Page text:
I mostly buy asparagus at the farmer’s market. Here I am almost certain they have been harvested within the last 24 hours which guarantees their peak of sweetness and flavor. They are often bundled according to their girth: pencil thin, medium-sized and big and fat. They remind me of the three bears: baby, Momma and Poppa. In the spirit of “research” I’ve bought all three sized and compare the tastes. I was surprised to discover the baby, or thin spears, while tender enough to nibble raw, have a “grassy” and quite assertive, but pleasant, taste. The Momma, or medium sized, are tender and moderately flavorful and the Poppa, or big ones, are sweet and juicy. I find I favor the fat ones, especially for this celebratory entrée of asparagus, boiled potatoes and warm hard cooked eggs.


To prepare asparagus grasp the end just below the tip in one hand and the stem in the other hand and bend the spear. Where the spear breaks it is most tender. Rather than discarding the stem ends, chop, cook in broth with onion and puree with heavy or sour cream for a dreamy soup.


Once the stems are trimmed, if I have time, I soak the asparagus in a bowl of cold water for about 10 minutes before cooking. I cook asparagus a couple of ways. For this entrée I boil enough water in a deep skillet to cover the asparagus, add a pinch of salt and the asparagus and boil, uncovered, until fork tender. Freshly harvested asparagus will be tender in as little as 2 minutes, they could take as long as 5 minutes, depending on their girth. Another easy way to cook asparagus is to roast them in a very hot oven. Turn the oven to 400°F., spread the asparagus on a rimmed sheet pan, drizzle with olive oil and roast for 10 to 15 minutes, stirring once, until crisp tender. (If serving the asparagus without the potatoes, eggs and herb dressing, I shave Parmigiano Reggiano on the asparagus and let it melt in the oven for a few minutes.)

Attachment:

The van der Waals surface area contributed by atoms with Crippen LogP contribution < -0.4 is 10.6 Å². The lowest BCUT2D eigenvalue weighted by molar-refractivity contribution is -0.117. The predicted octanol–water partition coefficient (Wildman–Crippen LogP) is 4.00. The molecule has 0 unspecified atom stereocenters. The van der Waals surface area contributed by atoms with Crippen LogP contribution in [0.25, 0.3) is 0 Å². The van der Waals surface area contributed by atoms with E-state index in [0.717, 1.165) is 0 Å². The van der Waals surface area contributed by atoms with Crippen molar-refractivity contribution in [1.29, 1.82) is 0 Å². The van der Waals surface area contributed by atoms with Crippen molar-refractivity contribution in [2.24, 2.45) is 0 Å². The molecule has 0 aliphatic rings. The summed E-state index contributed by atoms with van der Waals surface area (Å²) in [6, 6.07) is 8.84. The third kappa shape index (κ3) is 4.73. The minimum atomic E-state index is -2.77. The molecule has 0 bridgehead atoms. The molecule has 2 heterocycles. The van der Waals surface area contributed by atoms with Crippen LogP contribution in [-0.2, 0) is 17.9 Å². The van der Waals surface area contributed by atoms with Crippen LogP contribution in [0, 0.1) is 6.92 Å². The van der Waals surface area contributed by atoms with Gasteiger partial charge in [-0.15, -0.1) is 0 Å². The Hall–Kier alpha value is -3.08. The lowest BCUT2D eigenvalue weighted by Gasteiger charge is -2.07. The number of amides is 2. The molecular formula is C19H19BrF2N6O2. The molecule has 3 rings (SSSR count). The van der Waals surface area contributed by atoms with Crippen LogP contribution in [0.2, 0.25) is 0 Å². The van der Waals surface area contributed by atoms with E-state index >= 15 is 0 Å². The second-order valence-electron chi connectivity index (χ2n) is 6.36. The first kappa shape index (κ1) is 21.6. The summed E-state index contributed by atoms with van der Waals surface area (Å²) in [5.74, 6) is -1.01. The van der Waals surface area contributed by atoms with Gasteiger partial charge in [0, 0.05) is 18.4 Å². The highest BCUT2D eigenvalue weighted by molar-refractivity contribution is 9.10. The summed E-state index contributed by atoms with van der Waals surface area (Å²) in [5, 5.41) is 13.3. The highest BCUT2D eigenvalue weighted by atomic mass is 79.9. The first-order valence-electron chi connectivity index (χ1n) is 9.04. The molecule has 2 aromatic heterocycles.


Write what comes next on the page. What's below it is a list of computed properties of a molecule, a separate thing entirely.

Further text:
I used to peel the “scales” from the asparagus stem with a vegetable peeled but, I’ve stopped. I decided life is too short to spend time peeling asparagus. Now I have more time for eating them while they’re still in season.


Asparagus, Potatoes and Hard Cooked Eggs with Lemon and Herb Dressing

  • 4 eggs
  • 1 ½ pounds tiny new or other potatoes
  • 2 bunches (about 1- 1/2 pounds) asparagus, stems trimmed


Lemon and Herb Dressing:

  • ½ cup extra virgin olive oil
  • ¼ cup fresh lemon juice
  • 1 handful (about ½ cup packed) dill sprigs with tender stems
  • 1 handful (about ½ cup packed) mint leaves, thick stems discarded
  • 1 small handful (about ¼ cup packed) Italian parsley leaves with tender stems
  • 1 garlic clove, bruised with the side of a knife
  • ½ teaspoon coarse salt, or more to taste


1. Place the eggs in a saucepan and cover with cold water. Set over medium high heat and heat the water just to boiling. Cover and let it sit off the heat 12 to 15 minutes. Drain the hot water and rinse the eggs with cold water. Crack the shells on the side of the pan to allow the water to seep until the shell. Then roll the egg on a flat surface to break the shell. Carefully peel the shell from the warm egg. Set aside.


2. While the eggs are cooking, place the potatoes in a separate saucepan, cover with water and heat to a boil. Reduce the heat and cook the potatoes until fork tender, about minutes. Drain.


3. Blend the olive oil, lemon juice, dill, mint, parsley, garlic and salt until the herbs are very finely chopped. Set aside.


4. Boil enough water in a deep skillet to cover the asparagus, add a pinch of salt and the asparagus and boil, uncovered, until fork tender, 2 to 5 minutes depending on their girth. Drain.


5. Cut the potatoes into halves or cubes. Add half of the dressing and toss to coat. Arrange the dressed potatoes on one side a large platter. Arrange the asparagus next to the potatoes. Quarter the eggs and place them between the potatoes and asparagus. Serve the remaining dressing on the side for each person to add to taste.


Make 2 to 4 servings